Each pillar represents a county where a lynching occurred, with the names of each victim inscribed. They hang at the same height. We start on top of a hill, with the boxes at eye level, but as we walk between the rows, the floor slopes downward, so that we have to tilt our heads farther and farther toward the end.

“Man,” says Griffin, the Levine Museum historian and coordinator of the trip, as he looks up at a box for a county in South Carolina, “this is where my family’s from.”

On the walls are plaques with anecdotes about the killings. “Laura Wood was lynched in Barber, North Carolina, in 1930 after a white merchant said she stole a ham.” Reading them, the phrases that follow the prepositions become more infuriating, because you realize they could all be substituted by the more simple, “for being black.”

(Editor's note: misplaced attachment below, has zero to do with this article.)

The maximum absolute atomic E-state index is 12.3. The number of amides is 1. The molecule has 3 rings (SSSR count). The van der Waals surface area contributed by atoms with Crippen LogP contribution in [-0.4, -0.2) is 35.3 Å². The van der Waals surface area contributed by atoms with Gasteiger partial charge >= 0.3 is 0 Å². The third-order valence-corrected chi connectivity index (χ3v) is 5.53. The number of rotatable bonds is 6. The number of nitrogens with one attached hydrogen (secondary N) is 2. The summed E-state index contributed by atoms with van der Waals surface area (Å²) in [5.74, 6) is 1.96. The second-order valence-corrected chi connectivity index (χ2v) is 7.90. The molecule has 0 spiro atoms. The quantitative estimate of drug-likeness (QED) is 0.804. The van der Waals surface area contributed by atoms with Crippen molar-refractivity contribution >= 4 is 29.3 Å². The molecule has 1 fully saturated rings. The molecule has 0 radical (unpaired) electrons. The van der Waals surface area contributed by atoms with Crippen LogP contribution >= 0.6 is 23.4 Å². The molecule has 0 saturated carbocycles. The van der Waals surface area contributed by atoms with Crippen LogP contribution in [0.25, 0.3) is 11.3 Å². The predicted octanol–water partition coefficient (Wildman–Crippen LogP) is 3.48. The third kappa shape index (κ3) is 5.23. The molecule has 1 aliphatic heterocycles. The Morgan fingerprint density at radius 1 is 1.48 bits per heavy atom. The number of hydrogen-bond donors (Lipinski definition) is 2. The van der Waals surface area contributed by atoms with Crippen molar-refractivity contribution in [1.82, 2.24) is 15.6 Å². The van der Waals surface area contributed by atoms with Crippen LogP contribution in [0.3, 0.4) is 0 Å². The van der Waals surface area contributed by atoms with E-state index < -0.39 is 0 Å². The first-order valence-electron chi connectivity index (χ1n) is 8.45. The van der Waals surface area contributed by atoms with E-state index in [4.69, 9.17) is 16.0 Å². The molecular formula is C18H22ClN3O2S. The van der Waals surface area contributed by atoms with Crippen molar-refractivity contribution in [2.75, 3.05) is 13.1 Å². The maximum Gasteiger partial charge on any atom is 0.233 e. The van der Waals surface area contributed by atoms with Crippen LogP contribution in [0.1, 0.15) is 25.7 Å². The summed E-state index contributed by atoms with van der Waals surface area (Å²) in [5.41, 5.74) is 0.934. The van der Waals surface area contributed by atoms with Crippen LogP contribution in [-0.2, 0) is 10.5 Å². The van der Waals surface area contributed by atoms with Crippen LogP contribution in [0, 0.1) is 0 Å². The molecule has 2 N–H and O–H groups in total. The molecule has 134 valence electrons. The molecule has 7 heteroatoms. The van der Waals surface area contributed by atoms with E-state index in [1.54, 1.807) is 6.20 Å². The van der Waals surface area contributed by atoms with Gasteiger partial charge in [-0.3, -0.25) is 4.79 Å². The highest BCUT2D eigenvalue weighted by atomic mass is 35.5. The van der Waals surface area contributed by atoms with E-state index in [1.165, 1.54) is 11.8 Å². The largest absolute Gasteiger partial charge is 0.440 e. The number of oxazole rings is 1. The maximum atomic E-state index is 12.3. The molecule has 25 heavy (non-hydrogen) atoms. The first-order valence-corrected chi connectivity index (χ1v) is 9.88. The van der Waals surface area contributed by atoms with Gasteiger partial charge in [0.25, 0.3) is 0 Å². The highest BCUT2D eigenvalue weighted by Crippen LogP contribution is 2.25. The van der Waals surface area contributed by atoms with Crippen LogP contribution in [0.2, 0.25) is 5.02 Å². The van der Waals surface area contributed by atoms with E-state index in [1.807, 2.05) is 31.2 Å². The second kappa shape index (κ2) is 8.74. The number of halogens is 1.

The pillar for Mecklenburg County is about halfway through the square and hangs down to about six or so feet over our heads. We can see the names of McNeely and McDaniel clearly.

There are no markers for them in Charlotte, and the historians on the trip wonder how we can change that. Similar conversations are playing out in counties throughout the South since the museum and memorial opened last spring. Some have plenty to answer for: The box for New Hanover County, where the Wilmington Massacre of 1898 occurred, has 22 names.

This is what Equal Justice Initiative founder Bryan Stevenson wanted when the organization opened the museum—for local leaders to take responsibility for their piece of it. Like with music, this museum is a collection of art designed not to provide answers but help raise the question: What do we do with the worst of our past?

As we walk out of the square at the base of the hill, the 50 people from Charlotte shake out the kinks from looking up. In block letters on a wall to our right is a quote from Toni Morrison’s Beloved: “And O my people, out yonder, hear me, they do not love your neck unnoosed and straight. So love your neck; put a hand on it, grace it, stroke it, and hold it up.”